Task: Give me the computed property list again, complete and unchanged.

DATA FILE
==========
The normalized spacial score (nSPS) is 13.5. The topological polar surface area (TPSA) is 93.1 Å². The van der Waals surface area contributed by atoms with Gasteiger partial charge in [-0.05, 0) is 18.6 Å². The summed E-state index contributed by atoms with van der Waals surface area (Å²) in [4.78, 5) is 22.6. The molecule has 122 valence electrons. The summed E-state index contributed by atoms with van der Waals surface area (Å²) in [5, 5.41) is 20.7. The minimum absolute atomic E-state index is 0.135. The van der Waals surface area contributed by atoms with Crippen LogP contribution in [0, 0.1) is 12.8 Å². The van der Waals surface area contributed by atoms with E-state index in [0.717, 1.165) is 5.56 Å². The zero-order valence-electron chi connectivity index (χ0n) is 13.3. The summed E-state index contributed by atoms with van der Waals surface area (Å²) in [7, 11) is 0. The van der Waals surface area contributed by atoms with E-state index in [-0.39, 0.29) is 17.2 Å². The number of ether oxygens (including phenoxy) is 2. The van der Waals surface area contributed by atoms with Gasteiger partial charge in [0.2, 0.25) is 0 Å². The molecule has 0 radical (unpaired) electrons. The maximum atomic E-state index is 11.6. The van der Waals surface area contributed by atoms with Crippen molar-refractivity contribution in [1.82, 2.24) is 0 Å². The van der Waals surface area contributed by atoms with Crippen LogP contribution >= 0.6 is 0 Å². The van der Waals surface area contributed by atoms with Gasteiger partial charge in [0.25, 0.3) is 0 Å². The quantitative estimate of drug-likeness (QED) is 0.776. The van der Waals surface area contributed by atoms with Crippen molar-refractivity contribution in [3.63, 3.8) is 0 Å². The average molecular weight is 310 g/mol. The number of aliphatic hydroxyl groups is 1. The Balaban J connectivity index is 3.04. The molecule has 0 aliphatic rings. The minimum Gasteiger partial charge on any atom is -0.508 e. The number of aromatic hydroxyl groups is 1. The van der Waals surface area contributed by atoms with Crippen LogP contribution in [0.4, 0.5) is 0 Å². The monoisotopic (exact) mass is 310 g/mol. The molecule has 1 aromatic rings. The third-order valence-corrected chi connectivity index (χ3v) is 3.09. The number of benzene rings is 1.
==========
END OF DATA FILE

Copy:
The normalized spacial score (nSPS) is 13.5. The topological polar surface area (TPSA) is 93.1 Å². The van der Waals surface area contributed by atoms with Gasteiger partial charge in [-0.05, 0) is 18.6 Å². The summed E-state index contributed by atoms with van der Waals surface area (Å²) in [4.78, 5) is 22.6. The molecule has 122 valence electrons. The summed E-state index contributed by atoms with van der Waals surface area (Å²) in [5, 5.41) is 20.7. The minimum absolute atomic E-state index is 0.135. The van der Waals surface area contributed by atoms with Crippen LogP contribution in [0, 0.1) is 12.8 Å². The van der Waals surface area contributed by atoms with E-state index in [0.717, 1.165) is 5.56 Å². The zero-order valence-electron chi connectivity index (χ0n) is 13.3. The summed E-state index contributed by atoms with van der Waals surface area (Å²) in [7, 11) is 0. The van der Waals surface area contributed by atoms with E-state index in [-0.39, 0.29) is 17.2 Å². The number of ether oxygens (including phenoxy) is 2. The van der Waals surface area contributed by atoms with Gasteiger partial charge in [0.2, 0.25) is 0 Å². The molecule has 0 radical (unpaired) electrons. The maximum atomic E-state index is 11.6. The van der Waals surface area contributed by atoms with Crippen molar-refractivity contribution in [1.82, 2.24) is 0 Å². The van der Waals surface area contributed by atoms with Crippen LogP contribution >= 0.6 is 0 Å². The van der Waals surface area contributed by atoms with Gasteiger partial charge in [0.25, 0.3) is 0 Å². The quantitative estimate of drug-likeness (QED) is 0.776. The van der Waals surface area contributed by atoms with Crippen molar-refractivity contribution in [3.63, 3.8) is 0 Å². The average molecular weight is 310 g/mol. The number of aliphatic hydroxyl groups is 1. The Balaban J connectivity index is 3.04. The molecule has 0 aliphatic rings. The minimum Gasteiger partial charge on any atom is -0.508 e. The number of aromatic hydroxyl groups is 1. The van der Waals surface area contributed by atoms with Crippen LogP contribution in [0.4, 0.5) is 0 Å². The monoisotopic (exact) mass is 310 g/mol. The molecule has 1 aromatic rings. The third-order valence-corrected chi connectivity index (χ3v) is 3.09. The number of benzene rings is 1.